Monday, December 27, 2010

Of Sling Boxes and Mad Men

Recently I became addicted to a new blog - Couchtime with Jill.  She is a self proclaimed TV enthusiast and she provides funny, insightful, thoughtful reviews to many tv shows.  Like me, she loves watching tv and based on her reviews, obviously gets something of value out of it, other than just a mindless whiling away of the hours, the days, the years.

Unfortunately this year I do not have the entire Christmas period off from work.  I have had the last few days off and am going into the office two days this week.  I usually find myself keeping myself pretty well shut in during this period, one to get a much needed break from work, and two I just like to putter around the house not doing a whole lot.  During the Christmas break though I usually engage myself with watching one or two series.   I must say that I usually find myself enjoying being shut in, wrapped up in comfy clothes, watching loads of movie and tv.  I usually "look" for a series to watch over this period and find myself completing a couple seasons of something.  This year I had Modern Family and Nurse Jackie in my sights but unfortunately  blew my load early (found them and watched them), some of what I found I loved so much that I will most likely watch it again, or just mix and match some favorite episodes from some good shows.  I still have season 1 of Friday Night Lights and Damages, although while I know I will like both of these shows I am not totally psyched to begin them and I have not yet begun them, choosing instead a hodge podge, episode here, episode there of tv.

Last Christmas, I took two weeks off from work and spent it being introduced to Mad Men. I watched the entire 3 seasons.  I had heard much about Mad Men and some close friends, whose tv tastes I really trust kept telling me to watch it, and I am glad I did.  This year my new favorite find is Modern Family, but I have also enjoyed Parenthood, Men of a Certain Age, Boardwalk Empire.  And of course I love Dexter, I still watch Weeds (although am becoming less and less a fan of it, but still watch it out of some misguided sense of loyalty).  And when I want to just  feel good and laugh, I still pop in episodes of Friends, Everybody Loves Raymond (which mirrors my life in many ways), Gilmore Girls.  When I want to feel nostalgic I watch, I Love Lucy, All in the Family, the Mary Tyler Moore show, Carol Burnett, The Waltons and Little House on the Prarie.

A lot of people are "down" on watching tv.  They feel it is a waste of time and even if they enjoy it, they limit how much they will watch.  A couple of months ago I got into a discussion about tv with a friend of mine, a person I have an enormous affinity and respect for, but whose lifestyle and attitudes are very different from my own.  He basically says that tv is nothing but a distraction.  People watch it to distract themselves from their own lives, their own pain and use it to not be connected to themselves, their lives and the people in them.  We got into a pretty intense discussion over The Sopranos, one of my very favorite shows ever (and I have seen the entire series at least 10 times through).  My friend who does agree that the Sopranos was and is probably one of the best television series every produced, though was still incredulous when I mentioned that I had learned a lot of lessons via watching the Sopranos.  Like many other people addicted to the Sopranos, my friend assumed I was addicted to the violence and its depiction of the Mafia, it's dark humor and oh yeah, did I mention the violence?.  Of course, those parts of the show are enormously entertaining to me but I explained that what really got me about the show was the the characters, how they got to where they are and why they make the choices they make and do what they do.  There are very few characters on that show who are not playing some sort of angle at some time in their life on the series.  Actually there is only one character I can think of throughout the entire course of the series that never compromised.  And it is not the shrink, but Charmaine Bucco, the wife of Tony's childhood friend Artie.   Certainly every main character on the show, and even many of the more residual characters had many layers and that is what drew me and continues to draw me to that show.  The main character, Tony Soprano, on the one side -- cruel, violent, pathological, and on the other insecure, wounded little boy trying to live with the reality that he had a narcissistic mother who was not able to love him, a victim in childhood and predator as an adult, living out the pattern set for him, while he is setting more or less the same pattern for his own family.   Going to therapy, but just for justification, not really an attempt to grow.   His wife, Carmela Soprano, one of the few people on the show who demonstrates any type of remorse for the life her husband leads and her role in it,  while at the same time totally seduced by the lifestyle that her husbands abhorrent manner of making a living affords her.  What I love about the Sopranos is the shades of grey.  It is all grey and that has a lot of resonance for me, probably because it is so realistic in that way, we all compromise, we are all hypocritical, and we are all a product of our parents, whether our choice is to transcend from that production or just live in it, asking ourselves, why me?  These are the two extremes of course and in between there is everything in between.  This is why this particular show has so much resonance for me.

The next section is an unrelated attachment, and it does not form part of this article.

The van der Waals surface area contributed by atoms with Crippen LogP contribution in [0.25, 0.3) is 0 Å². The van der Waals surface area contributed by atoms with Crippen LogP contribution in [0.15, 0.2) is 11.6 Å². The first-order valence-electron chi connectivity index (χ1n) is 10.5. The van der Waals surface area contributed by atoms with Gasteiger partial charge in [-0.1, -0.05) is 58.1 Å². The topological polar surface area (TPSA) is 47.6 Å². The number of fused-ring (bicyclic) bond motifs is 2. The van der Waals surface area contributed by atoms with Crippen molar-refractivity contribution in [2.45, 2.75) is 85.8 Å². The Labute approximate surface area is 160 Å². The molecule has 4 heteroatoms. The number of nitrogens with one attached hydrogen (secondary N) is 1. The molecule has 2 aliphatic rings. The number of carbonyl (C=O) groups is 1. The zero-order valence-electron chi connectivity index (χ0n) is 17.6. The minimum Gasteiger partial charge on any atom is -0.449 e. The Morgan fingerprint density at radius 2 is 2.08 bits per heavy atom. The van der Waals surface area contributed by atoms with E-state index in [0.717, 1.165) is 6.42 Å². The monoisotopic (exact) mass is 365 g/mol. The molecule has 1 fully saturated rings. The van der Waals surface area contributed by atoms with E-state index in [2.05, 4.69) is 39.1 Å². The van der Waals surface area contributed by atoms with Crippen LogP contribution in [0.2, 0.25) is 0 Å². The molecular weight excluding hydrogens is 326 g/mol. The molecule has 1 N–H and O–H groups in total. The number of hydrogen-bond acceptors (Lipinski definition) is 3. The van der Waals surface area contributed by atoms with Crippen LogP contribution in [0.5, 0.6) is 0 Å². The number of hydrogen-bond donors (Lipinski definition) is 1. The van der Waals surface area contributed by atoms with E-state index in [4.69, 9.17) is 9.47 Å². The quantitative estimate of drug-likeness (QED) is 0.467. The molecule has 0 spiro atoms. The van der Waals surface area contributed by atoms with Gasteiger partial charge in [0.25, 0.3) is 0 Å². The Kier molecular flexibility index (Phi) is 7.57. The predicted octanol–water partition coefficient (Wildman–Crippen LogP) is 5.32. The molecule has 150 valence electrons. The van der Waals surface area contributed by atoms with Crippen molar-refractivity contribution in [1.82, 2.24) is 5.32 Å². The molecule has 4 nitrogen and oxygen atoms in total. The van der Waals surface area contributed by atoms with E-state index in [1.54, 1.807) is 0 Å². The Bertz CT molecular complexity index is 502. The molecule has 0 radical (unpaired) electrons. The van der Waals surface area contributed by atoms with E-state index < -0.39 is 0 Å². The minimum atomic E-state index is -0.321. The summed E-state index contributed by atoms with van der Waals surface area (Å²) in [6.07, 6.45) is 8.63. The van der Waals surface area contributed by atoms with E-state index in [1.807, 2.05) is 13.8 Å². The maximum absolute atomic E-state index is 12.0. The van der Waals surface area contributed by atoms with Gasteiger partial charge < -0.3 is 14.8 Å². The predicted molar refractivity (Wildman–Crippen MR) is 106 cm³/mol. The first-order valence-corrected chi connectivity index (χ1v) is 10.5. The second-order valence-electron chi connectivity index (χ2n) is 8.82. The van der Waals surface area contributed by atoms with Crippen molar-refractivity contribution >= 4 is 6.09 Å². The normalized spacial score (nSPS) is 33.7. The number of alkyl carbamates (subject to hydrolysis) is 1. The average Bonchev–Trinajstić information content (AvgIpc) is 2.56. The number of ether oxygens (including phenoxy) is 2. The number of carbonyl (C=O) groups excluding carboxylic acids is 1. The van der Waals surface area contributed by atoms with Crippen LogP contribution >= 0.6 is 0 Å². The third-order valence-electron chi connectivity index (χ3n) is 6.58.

My friend was somewhat surprised that I could get all this from a tv show and was still not convinced that television is meant to zone out rather than zone in (although to be fair, I didn't explain myself as fully as I did here).  We ended the conversation agreeing to disagree, as we often do on a myriad of subjects.

TV is one of the things I love most.  And to be honest,  there are times, and shows where I do just zone out.    It is relaxing, you don't need to think about work, paying bills, or stress, you can just enjoy what is in front of you.  But for me, there is a lot of thought provoking and moving things on television and many shows get me to think about things, put stuff in perspective.  There are characters I see on television who mirror people I know and getting to know them on tv helps me sometimes to understand the people I interact with in a better way.